David Solomon. Black Lives Matter here, too.

I hate the way we so often slavishly follow whatever fashion is currently gripping the American people. But I make an exception for the protest movement that has taken to the streets prompted by the Black Lives Matter demonstrations in the United States.

Prompted by, and in sympathy with what is happening in the US. But dominated by our own domestic concerns, particularly the woeful, tragic, shameful history and currency of Aboriginal deaths in custody.

Yes, I know that the rate of Aboriginal deaths in custody is about the same (per head of the prison population) as that of non-Aboriginals. But the chances of an Aboriginal or Torres Strait Islander dying in prison are at least 10 times higher than non-indigenous people because their rate of imprisonment (per head) is incredibly higher.

Thanks to the work of the Royal Commission into Aboriginal Deaths in Custody a generation and more ago (it reported in April 1991), we know why this is so and we know what can and should be done to ameliorate and then correct this appalling situation. But governments, of the Commonwealth, the States and the Territories, have failed to fully implement the recommendations of the Royal Commission. They have done the relatively easy bits, made changes to physical characteristics of prisons and so forth.

They have not satisfactorily addressed, let alone changed, the circumstances that result in such huge numbers of Aboriginal youths, and men and women, being incarcerated. (And not all of the necessary changes are so difficult – if you missed it, you should read the contribution by acting (sometimes) magistrate Jim Coombs, in Pearls and Irritations this Wednesday – ‘Less Aboriginals in Gaol? How can we do it?’)

Similar failures are evident in the whole ‘closing the gap’ exercise.

The marches we have witnessed in the past two weeks won’t directly change anything. But they will revitalise the campaigns for Aboriginal advancement that have been thwarted in the past year or so. The way forward provided by the Uluru Statement from the Heart three years ago has been blocked by the federal government, first by the misleading and deceptive characterisation by then Prime Minister Malcolm Turnbull of the proposal for a first nation’s voice as a ‘third chamber’ of parliament, and now by the nobbling of Minister for Indigenous Australians Ken Wyatt by current Prime Minister Scott Morrison who is hamstrung by the promised opposition of Liberal MPs to any race-based legislative or constitutional deal to give an effective voice to indigenous people.

I remember the extraordinary success of the referendum to change two sections of the Constitution back in 1967. Then, as now the cause was advanced by Australian interest in events in the United States. Many Australians were motivated by the huge advances being made by African Americans, thanks to the 1964 Supreme Court’s decision in Brown v. Board of Education (where it ruled ‘separate but equal’ educational facilities violated the constitution), the passage of Lyndon Johnson’s Civil Rights Act (which banned discrimination on grounds of race and segregation in public places) and the freedom rides and challenges to segregationists in the remnants of the old Confederacy.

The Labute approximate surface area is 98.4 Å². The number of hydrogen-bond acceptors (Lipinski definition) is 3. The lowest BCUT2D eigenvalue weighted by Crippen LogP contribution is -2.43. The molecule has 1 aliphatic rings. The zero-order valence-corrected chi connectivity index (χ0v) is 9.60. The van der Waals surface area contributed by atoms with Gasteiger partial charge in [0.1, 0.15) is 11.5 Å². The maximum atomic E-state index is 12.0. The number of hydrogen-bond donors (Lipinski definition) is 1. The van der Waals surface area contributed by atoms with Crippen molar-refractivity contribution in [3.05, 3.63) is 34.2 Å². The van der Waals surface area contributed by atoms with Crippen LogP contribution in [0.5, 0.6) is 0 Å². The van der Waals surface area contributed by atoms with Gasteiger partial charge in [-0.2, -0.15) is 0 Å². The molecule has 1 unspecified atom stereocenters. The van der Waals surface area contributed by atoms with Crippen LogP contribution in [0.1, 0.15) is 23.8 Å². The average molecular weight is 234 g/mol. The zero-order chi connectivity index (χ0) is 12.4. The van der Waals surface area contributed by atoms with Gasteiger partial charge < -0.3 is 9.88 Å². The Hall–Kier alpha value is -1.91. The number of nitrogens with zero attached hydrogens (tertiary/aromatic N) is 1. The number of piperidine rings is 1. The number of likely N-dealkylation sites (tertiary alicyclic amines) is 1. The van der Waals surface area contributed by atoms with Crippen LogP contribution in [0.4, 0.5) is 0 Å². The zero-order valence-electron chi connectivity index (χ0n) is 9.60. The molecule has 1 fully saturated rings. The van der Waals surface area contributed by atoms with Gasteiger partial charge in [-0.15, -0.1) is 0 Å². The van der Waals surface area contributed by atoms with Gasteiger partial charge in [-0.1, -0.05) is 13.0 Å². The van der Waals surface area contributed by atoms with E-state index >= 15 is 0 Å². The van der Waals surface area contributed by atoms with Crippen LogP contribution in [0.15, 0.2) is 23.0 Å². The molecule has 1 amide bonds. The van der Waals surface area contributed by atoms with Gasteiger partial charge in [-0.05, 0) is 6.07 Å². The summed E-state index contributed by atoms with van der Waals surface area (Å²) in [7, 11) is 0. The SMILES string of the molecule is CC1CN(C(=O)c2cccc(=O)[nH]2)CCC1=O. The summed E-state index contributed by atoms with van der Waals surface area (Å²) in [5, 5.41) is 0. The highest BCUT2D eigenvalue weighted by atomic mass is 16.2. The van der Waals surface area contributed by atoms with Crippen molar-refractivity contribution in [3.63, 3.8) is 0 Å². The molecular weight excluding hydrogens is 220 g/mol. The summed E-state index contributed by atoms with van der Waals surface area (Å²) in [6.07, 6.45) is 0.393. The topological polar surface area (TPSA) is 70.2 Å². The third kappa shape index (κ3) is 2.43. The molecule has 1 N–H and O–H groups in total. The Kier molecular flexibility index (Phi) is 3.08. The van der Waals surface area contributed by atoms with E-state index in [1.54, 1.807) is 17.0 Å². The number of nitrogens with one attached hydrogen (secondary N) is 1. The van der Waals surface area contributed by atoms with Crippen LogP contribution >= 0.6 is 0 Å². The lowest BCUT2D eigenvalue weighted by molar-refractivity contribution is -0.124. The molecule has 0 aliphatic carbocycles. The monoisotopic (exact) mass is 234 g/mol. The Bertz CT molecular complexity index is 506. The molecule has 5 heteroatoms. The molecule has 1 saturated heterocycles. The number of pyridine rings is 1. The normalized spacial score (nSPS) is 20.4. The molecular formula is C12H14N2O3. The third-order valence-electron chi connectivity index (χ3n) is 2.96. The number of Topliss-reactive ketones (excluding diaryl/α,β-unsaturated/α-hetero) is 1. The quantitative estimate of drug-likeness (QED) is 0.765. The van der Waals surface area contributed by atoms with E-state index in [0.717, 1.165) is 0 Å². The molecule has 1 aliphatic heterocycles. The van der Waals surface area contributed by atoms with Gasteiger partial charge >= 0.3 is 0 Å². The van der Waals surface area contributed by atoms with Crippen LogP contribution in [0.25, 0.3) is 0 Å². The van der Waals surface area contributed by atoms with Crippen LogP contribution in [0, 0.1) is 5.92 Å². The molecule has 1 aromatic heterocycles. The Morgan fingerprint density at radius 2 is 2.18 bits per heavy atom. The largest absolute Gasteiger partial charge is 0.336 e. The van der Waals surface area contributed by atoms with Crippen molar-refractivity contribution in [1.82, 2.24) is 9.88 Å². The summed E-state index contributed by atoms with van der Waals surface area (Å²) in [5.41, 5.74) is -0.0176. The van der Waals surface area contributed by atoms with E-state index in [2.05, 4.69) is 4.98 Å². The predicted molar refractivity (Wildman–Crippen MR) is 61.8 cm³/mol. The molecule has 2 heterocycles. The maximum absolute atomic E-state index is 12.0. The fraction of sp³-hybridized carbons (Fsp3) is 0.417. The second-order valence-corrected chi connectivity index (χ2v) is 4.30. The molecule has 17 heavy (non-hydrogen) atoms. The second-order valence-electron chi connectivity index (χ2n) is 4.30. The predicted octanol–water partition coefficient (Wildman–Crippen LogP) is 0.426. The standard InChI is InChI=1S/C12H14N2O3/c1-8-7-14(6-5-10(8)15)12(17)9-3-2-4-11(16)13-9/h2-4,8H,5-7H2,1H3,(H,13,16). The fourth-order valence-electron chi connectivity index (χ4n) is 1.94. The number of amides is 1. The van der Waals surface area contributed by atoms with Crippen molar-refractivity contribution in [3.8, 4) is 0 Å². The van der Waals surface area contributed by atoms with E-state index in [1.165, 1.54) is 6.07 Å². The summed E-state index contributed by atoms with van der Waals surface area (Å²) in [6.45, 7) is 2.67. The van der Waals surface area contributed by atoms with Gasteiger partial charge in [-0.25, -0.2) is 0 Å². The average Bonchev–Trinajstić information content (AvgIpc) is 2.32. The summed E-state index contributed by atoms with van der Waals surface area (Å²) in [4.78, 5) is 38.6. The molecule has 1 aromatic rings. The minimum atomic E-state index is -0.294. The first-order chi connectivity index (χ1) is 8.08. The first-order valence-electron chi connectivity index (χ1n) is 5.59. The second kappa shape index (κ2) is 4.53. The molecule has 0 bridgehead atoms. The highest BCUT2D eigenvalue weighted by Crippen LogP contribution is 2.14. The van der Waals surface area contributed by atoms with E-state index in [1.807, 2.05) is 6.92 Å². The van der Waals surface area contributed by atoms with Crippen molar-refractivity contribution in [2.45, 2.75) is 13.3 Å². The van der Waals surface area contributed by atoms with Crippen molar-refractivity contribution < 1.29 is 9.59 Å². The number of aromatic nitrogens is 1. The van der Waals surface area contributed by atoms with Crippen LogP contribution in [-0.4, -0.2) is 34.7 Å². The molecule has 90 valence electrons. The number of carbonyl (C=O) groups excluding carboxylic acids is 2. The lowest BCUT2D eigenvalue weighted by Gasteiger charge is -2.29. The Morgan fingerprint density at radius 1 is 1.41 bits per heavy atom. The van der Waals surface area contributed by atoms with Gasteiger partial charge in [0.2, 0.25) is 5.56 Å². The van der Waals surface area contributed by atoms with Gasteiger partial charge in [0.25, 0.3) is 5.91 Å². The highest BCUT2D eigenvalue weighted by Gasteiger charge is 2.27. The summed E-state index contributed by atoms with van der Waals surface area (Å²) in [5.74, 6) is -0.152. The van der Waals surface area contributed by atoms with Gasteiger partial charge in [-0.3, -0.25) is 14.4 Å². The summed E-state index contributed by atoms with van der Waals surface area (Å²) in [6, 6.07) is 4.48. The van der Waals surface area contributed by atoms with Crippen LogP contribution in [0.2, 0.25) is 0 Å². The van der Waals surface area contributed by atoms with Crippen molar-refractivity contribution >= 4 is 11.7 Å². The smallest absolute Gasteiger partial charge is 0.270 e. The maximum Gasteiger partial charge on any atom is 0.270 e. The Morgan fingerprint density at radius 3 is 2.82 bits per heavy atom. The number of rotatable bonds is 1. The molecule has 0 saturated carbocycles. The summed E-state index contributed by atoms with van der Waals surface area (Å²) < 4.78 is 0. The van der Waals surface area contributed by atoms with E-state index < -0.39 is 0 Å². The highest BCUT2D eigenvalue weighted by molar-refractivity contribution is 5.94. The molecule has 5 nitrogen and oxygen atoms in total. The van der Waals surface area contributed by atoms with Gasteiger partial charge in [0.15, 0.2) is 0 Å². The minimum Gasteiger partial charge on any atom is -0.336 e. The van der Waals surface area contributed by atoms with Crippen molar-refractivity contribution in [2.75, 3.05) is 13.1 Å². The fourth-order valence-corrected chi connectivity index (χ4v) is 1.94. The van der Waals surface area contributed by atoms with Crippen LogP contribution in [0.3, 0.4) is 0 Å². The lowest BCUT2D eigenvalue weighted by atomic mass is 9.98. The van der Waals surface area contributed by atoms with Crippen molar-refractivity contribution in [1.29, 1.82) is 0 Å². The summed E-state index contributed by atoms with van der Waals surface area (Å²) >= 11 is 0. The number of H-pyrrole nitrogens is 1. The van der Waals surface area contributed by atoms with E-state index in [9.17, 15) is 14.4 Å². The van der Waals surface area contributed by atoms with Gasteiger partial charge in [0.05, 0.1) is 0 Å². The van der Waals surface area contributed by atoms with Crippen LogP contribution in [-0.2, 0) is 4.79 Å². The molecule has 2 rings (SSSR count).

Those events encouraged activists in Australia to push for changes to our Constitution that would remove disabilities that discriminated against Aboriginal people. There were two: the first removed a prohibition on ‘aboriginal natives’ being counted in the population (section 127); the second removed an exception (‘people of the aboriginal race’) to the power given to the parliament to make special laws in relation to the people of any race (section 51(xxvi).

It took time and there were false starts with the legislation to enable the referendums. It helped, though, that the changes didn’t appear to affect the rest of the population. These changes were gestures of little consequence, or so it seemed at the time. No-one in the federal parliament voted against the proposal for a referendum, so there was no ‘no case’ circulated to voters.

Not that everyone favoured the changes. I remember the Victorian Premier, Sir Henry Bolte, boasting to me and several other journalists after the Premiers Conference that year that he had voted ‘no’. But he didn’t speak against it before the vote was taken, because the Liberal Party had introduced the legislation. In the end, over 90 per cent of voters approved the two changes to the Constitution.

And in the end, one of the changes turned out to be extremely important. The Keating Government’s Native Title Act, giving legislative effect to the High Court’s decision in the Mabo case and providing the way native title claims would be determined, relied for its constitutional validity on the change to section 51(xxvi), allowing the Parliament to make special laws for the people of any race.

That was then. The political scene is very different now. Racists no longer hide or disguise their toxic views. Some parts of the mainstream media provide them with platforms to reach into the community. That’s in addition to their use of that new uncontrolled and powerful medium, the internet.

Advancing the proposals of the Uluru Statement from the Heart will be difficult. Spreading awareness of aboriginal disadvantage through Black Lives Matter can only help.

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David Solomon is a former legal and political correspondent. He has degrees in Arts and Law and a Doctorate of Letters. He was Queensland Integrity Commissioner 2009-2014.

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